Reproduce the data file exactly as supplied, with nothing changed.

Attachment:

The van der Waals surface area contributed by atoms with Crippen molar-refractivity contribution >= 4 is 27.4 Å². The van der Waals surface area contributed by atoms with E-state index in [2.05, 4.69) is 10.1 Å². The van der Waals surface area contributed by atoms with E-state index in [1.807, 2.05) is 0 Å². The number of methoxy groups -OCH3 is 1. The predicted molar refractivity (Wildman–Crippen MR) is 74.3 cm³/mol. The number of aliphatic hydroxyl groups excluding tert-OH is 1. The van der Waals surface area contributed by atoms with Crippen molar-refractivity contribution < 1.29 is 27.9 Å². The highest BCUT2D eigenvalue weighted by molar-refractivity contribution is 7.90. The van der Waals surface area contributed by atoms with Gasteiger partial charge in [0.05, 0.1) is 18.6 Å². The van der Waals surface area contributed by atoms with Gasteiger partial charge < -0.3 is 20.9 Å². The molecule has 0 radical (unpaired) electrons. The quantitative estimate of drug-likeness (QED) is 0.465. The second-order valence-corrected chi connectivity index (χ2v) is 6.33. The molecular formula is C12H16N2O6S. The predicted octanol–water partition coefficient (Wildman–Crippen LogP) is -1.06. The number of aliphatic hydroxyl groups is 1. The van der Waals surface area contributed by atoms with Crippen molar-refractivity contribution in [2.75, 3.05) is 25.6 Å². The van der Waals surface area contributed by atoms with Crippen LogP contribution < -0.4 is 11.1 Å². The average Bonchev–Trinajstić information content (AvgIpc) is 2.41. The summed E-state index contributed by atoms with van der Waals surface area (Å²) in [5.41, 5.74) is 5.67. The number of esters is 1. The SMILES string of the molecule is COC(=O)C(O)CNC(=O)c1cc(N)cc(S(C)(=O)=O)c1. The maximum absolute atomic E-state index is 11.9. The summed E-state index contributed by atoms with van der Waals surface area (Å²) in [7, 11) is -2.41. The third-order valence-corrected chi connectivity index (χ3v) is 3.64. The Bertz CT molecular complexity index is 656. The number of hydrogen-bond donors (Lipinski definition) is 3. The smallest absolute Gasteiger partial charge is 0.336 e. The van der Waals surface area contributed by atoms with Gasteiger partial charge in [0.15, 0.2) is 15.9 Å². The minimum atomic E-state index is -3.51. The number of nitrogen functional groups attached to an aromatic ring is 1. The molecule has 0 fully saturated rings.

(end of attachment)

The van der Waals surface area contributed by atoms with Crippen molar-refractivity contribution >= 4 is 27.4 Å². The van der Waals surface area contributed by atoms with E-state index in [2.05, 4.69) is 10.1 Å². The van der Waals surface area contributed by atoms with E-state index in [1.807, 2.05) is 0 Å². The number of methoxy groups -OCH3 is 1. The predicted molar refractivity (Wildman–Crippen MR) is 74.3 cm³/mol. The number of aliphatic hydroxyl groups excluding tert-OH is 1. The van der Waals surface area contributed by atoms with Crippen molar-refractivity contribution < 1.29 is 27.9 Å². The highest BCUT2D eigenvalue weighted by molar-refractivity contribution is 7.90. The van der Waals surface area contributed by atoms with Gasteiger partial charge in [0.05, 0.1) is 18.6 Å². The van der Waals surface area contributed by atoms with Gasteiger partial charge < -0.3 is 20.9 Å². The molecule has 0 radical (unpaired) electrons. The quantitative estimate of drug-likeness (QED) is 0.465. The second-order valence-corrected chi connectivity index (χ2v) is 6.33. The molecular formula is C12H16N2O6S. The predicted octanol–water partition coefficient (Wildman–Crippen LogP) is -1.06. The number of aliphatic hydroxyl groups is 1. The van der Waals surface area contributed by atoms with Crippen molar-refractivity contribution in [2.75, 3.05) is 25.6 Å². The van der Waals surface area contributed by atoms with Crippen LogP contribution < -0.4 is 11.1 Å². The average Bonchev–Trinajstić information content (AvgIpc) is 2.41. The summed E-state index contributed by atoms with van der Waals surface area (Å²) in [5.41, 5.74) is 5.67. The number of esters is 1. The SMILES string of the molecule is COC(=O)C(O)CNC(=O)c1cc(N)cc(S(C)(=O)=O)c1. The maximum absolute atomic E-state index is 11.9. The summed E-state index contributed by atoms with van der Waals surface area (Å²) in [7, 11) is -2.41. The third-order valence-corrected chi connectivity index (χ3v) is 3.64. The Bertz CT molecular complexity index is 656. The number of hydrogen-bond donors (Lipinski definition) is 3. The smallest absolute Gasteiger partial charge is 0.336 e. The van der Waals surface area contributed by atoms with Gasteiger partial charge in [0.15, 0.2) is 15.9 Å². The minimum atomic E-state index is -3.51. The number of nitrogen functional groups attached to an aromatic ring is 1. The molecule has 0 fully saturated rings.